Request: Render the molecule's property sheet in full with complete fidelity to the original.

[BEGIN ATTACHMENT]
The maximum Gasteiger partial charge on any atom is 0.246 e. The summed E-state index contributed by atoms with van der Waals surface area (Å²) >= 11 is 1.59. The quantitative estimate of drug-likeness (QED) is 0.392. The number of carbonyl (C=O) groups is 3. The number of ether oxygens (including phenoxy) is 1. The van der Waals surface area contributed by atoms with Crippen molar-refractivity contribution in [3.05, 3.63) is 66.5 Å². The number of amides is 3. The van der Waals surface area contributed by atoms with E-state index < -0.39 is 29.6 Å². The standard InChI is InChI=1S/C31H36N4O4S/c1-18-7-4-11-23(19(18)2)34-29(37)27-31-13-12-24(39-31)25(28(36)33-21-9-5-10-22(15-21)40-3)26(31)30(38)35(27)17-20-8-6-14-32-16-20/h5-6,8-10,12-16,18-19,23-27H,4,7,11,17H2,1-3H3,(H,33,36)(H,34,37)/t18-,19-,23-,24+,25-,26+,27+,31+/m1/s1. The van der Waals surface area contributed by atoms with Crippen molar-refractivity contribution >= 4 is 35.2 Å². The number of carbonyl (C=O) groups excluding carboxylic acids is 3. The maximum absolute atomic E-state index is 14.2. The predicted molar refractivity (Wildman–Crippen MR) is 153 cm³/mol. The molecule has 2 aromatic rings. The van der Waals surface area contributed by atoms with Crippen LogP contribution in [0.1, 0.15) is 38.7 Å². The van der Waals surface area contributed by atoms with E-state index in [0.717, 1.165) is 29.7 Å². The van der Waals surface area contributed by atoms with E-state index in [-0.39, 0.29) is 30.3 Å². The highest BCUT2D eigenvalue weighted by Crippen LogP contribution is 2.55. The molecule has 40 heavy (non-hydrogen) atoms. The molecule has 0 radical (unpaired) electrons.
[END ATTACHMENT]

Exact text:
The maximum Gasteiger partial charge on any atom is 0.246 e. The summed E-state index contributed by atoms with van der Waals surface area (Å²) >= 11 is 1.59. The quantitative estimate of drug-likeness (QED) is 0.392. The number of carbonyl (C=O) groups is 3. The number of ether oxygens (including phenoxy) is 1. The van der Waals surface area contributed by atoms with Crippen molar-refractivity contribution in [3.05, 3.63) is 66.5 Å². The number of amides is 3. The van der Waals surface area contributed by atoms with E-state index < -0.39 is 29.6 Å². The standard InChI is InChI=1S/C31H36N4O4S/c1-18-7-4-11-23(19(18)2)34-29(37)27-31-13-12-24(39-31)25(28(36)33-21-9-5-10-22(15-21)40-3)26(31)30(38)35(27)17-20-8-6-14-32-16-20/h5-6,8-10,12-16,18-19,23-27H,4,7,11,17H2,1-3H3,(H,33,36)(H,34,37)/t18-,19-,23-,24+,25-,26+,27+,31+/m1/s1. The van der Waals surface area contributed by atoms with Crippen molar-refractivity contribution >= 4 is 35.2 Å². The number of carbonyl (C=O) groups excluding carboxylic acids is 3. The maximum absolute atomic E-state index is 14.2. The predicted molar refractivity (Wildman–Crippen MR) is 153 cm³/mol. The molecule has 2 aromatic rings. The van der Waals surface area contributed by atoms with Crippen LogP contribution in [0.1, 0.15) is 38.7 Å². The van der Waals surface area contributed by atoms with E-state index in [0.717, 1.165) is 29.7 Å². The van der Waals surface area contributed by atoms with E-state index in [-0.39, 0.29) is 30.3 Å². The highest BCUT2D eigenvalue weighted by Crippen LogP contribution is 2.55. The molecule has 40 heavy (non-hydrogen) atoms. The molecule has 0 radical (unpaired) electrons.